, ,

May is the Month to Find a Summer Job!

 

Now is the time to start looking for that summer job. The earlier you start, the more likely it is that you will find a job that you like and one that is a good match for your skills. A recent study showed that 70 percent of all summer jobs are usually filled by the end of May because employers want to have their hires in place by the time summer begins. So let’s do this!

 

1) First things first: create a resume

Even if you do not have any formal job experience, you can still impress employers with a professional-looking resume. You can list unpaid internships, extracurricular activities, volunteer stints, and classwork related to the prospective job. If you are unsure what your resume should look like, you can visit the career office on your college campus, meet with a Life Skills Coach, or ask a supportive adult.     

 

2) Have your list of references ready to go

Prepare a list of three references ready to give to interviewers. Teachers, professors or academic advisors, volunteer leaders, and coaches, can provide a personal reference. Babysitting and volunteer references are fine if you are looking for your first formal job. Make sure to ask your reference giver ahead of time, if you can use them as a reference.

 

3) Practice and prepare for your job interview

Career counselors say that interviewers make up their mind about hiring in the first 30 seconds of meeting a candidate. Therefore, to make a good first impression, summer job seekers should practice doing mock job interviews with life skills coaches, family, friends, and teachers, to get feedback. Also, because nothing is more important than making a good first impression, applicants should show up at an interview dressed in a professional manner. This means a suit, or pants (not jeans) and a button-down shirt, a dress, or skirt and blouse.

On the day of your interview, arrive early, bring your resume, turn off your cell phone, have a strong handshake, and make direct eye contact when meeting the employer. Also, be confident and enthusiastic about the position. Then after the interview, be sure to send a thank-you note in the regular mail or by e-mail.

 

4) Show that you are flexible by being available to work

Research shows that employers ranked “being available for all shifts” as the most important thing they are looking for in new employees. Employers expect employees to work evenings and weekends. Applicants who state that they are willing to work hard-to-fill shifts have a better chance at getting hired.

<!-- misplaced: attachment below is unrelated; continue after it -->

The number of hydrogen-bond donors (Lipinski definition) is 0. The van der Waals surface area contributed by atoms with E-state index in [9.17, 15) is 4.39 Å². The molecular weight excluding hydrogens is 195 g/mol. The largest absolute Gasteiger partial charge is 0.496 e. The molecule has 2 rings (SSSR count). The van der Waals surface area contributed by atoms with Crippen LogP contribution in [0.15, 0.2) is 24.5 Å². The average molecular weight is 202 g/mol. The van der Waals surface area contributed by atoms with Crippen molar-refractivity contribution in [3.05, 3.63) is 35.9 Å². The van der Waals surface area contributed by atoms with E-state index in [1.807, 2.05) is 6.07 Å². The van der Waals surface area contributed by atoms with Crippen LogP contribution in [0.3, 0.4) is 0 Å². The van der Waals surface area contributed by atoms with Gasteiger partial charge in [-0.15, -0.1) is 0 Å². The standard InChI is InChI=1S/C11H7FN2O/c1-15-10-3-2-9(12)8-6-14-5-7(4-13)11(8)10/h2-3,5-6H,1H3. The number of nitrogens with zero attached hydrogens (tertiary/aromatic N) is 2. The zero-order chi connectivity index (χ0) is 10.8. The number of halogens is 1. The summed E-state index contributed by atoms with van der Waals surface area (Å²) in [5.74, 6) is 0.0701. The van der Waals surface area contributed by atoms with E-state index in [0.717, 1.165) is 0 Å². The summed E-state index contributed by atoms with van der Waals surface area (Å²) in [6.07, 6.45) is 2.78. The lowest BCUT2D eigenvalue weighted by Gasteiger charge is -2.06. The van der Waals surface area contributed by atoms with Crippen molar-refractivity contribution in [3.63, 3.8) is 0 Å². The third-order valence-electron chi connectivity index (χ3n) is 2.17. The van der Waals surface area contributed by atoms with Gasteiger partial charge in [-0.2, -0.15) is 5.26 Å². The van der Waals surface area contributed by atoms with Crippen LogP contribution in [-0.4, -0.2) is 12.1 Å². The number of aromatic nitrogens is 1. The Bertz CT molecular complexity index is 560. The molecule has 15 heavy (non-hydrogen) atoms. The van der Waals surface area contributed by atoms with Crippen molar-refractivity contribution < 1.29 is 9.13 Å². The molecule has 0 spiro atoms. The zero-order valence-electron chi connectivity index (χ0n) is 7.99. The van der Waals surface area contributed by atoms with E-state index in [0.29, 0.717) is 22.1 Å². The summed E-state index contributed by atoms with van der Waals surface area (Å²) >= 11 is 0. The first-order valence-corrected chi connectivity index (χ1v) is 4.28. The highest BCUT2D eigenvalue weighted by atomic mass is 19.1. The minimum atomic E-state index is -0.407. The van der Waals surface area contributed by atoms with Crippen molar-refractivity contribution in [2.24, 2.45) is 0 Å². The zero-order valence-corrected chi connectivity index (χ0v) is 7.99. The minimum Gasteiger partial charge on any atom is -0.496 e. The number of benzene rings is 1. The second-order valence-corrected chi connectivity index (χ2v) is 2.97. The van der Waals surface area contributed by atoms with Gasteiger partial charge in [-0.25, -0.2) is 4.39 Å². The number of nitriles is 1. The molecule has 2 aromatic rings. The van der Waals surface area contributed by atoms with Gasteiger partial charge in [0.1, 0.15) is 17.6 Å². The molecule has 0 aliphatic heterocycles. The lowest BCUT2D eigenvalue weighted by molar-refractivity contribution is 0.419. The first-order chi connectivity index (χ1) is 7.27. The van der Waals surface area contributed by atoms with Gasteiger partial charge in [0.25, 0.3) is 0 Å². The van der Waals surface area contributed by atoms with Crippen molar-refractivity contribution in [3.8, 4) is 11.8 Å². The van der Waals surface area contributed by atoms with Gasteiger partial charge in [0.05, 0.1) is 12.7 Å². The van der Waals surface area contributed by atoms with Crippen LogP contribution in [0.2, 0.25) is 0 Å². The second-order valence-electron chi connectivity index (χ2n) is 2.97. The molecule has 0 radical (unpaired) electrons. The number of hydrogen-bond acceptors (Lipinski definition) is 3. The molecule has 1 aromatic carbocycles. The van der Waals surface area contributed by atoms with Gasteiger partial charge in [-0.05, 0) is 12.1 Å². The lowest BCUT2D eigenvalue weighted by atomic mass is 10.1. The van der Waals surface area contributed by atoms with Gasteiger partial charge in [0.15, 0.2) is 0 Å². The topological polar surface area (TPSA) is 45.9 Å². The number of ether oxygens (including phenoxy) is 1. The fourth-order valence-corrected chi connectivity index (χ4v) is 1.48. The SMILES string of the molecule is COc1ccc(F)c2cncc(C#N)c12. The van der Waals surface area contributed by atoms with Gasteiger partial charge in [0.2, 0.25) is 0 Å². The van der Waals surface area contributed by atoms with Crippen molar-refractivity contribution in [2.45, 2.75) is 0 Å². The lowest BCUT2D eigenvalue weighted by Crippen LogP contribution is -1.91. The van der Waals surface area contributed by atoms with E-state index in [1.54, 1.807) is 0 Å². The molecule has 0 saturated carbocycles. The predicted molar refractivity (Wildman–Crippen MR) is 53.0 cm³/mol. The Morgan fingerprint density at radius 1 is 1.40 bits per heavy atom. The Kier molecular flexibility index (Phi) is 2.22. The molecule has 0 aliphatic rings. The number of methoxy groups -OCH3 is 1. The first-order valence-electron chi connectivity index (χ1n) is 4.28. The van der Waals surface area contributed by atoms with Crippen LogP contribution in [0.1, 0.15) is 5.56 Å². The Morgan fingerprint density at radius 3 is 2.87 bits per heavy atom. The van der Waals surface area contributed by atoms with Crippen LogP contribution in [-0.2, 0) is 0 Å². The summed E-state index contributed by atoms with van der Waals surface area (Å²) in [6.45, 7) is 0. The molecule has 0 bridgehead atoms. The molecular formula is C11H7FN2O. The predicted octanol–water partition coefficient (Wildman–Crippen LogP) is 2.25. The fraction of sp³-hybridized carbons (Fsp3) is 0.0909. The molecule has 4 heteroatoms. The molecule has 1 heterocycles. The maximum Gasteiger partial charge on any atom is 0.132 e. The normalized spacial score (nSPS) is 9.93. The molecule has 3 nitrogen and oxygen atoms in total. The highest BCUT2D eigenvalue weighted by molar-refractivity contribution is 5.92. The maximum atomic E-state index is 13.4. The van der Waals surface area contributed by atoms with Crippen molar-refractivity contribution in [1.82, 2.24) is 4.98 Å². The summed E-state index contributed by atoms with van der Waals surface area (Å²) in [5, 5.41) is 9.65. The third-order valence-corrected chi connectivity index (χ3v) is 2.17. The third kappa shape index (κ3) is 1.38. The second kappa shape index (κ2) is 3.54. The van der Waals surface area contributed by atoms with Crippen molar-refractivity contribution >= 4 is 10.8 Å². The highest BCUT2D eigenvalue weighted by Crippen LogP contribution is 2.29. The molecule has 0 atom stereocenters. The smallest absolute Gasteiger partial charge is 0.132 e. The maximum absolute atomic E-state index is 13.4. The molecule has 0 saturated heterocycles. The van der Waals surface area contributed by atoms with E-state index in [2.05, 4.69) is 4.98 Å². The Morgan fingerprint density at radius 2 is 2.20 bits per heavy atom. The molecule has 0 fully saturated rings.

5) Make sure your social media can pass inspection!

It is now a common practice for employers to look at a candidate’s social media presence. Applicants should take a look at their Facebook, Twitter and Instagram posts and make sure that there isn’t anything inappropriate. One rule of thumb is, “If you wouldn’t want to your parents or your professors to see it, don’t put it up!”

 

6) How to find a summer job

There are basically three ways to find a summer job: networking, using online job sites, and “pounding the pavement.”

Networking is a great way to find a summer job. Talk to teachers, family members, coaches, friends, and parents of friends and ask if they can help you with your job search. You will be pleasantly surprised by how much people will want to help you!

Online job sites like indeed.com are also really helpful. Use the site’s search engine by typing in a keyword like “summer job” and the city where you want to work. Most job sites require applicants to upload a resume and a cover letter.

“Pounding the pavement” is also an effective method for finding a summer job. This means walking into a business and asking the manager if he or she is hiring. This shows confidence, motivation, and maturity. Make sure you have your resume and list of references ready to go!

 

7) And last but not least, stay positive!

A positive attitude is the most important thing in a summer hire, even more so than experience. So during the interview, and in your follow up thank you note, convey that you are passionate and enthusiastic about the open position. Good luck job hunting – you got this!

_____________________________________________________________________

ABOUT THE AUTHOR

Jeri Rochman, JD, MS, is the Advance LA Director of Community Outreach, a Life Skills Coach, National Board Certified Counselor and Certified Parent Educator. Interested in learning more about Advance LA’s services? She can be reached at jrochman@thehelpgroup.org.